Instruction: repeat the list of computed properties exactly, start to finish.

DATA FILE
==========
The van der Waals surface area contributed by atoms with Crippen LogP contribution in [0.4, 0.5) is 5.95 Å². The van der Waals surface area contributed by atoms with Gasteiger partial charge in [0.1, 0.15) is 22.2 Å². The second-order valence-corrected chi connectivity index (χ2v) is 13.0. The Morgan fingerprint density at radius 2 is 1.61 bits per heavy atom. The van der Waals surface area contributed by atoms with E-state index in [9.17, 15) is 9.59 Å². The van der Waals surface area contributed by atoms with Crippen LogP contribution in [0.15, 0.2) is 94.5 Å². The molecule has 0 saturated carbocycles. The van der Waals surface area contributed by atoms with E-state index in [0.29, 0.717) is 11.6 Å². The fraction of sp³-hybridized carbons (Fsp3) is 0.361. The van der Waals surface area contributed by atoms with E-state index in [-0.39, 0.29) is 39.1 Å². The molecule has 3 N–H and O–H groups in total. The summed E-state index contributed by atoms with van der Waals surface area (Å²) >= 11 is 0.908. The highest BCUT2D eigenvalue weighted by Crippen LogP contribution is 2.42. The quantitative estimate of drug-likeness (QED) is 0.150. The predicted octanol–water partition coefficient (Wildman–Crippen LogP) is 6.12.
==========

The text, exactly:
The van der Waals surface area contributed by atoms with Crippen LogP contribution in [0.4, 0.5) is 5.95 Å². The van der Waals surface area contributed by atoms with Gasteiger partial charge in [0.1, 0.15) is 22.2 Å². The second-order valence-corrected chi connectivity index (χ2v) is 13.0. The Morgan fingerprint density at radius 2 is 1.61 bits per heavy atom. The van der Waals surface area contributed by atoms with E-state index in [9.17, 15) is 9.59 Å². The van der Waals surface area contributed by atoms with Crippen LogP contribution in [0.15, 0.2) is 94.5 Å². The molecule has 0 saturated carbocycles. The van der Waals surface area contributed by atoms with E-state index in [0.29, 0.717) is 11.6 Å². The fraction of sp³-hybridized carbons (Fsp3) is 0.361. The van der Waals surface area contributed by atoms with E-state index in [-0.39, 0.29) is 39.1 Å². The molecule has 3 N–H and O–H groups in total. The summed E-state index contributed by atoms with van der Waals surface area (Å²) >= 11 is 0.908. The highest BCUT2D eigenvalue weighted by Crippen LogP contribution is 2.42. The quantitative estimate of drug-likeness (QED) is 0.150. The predicted octanol–water partition coefficient (Wildman–Crippen LogP) is 6.12.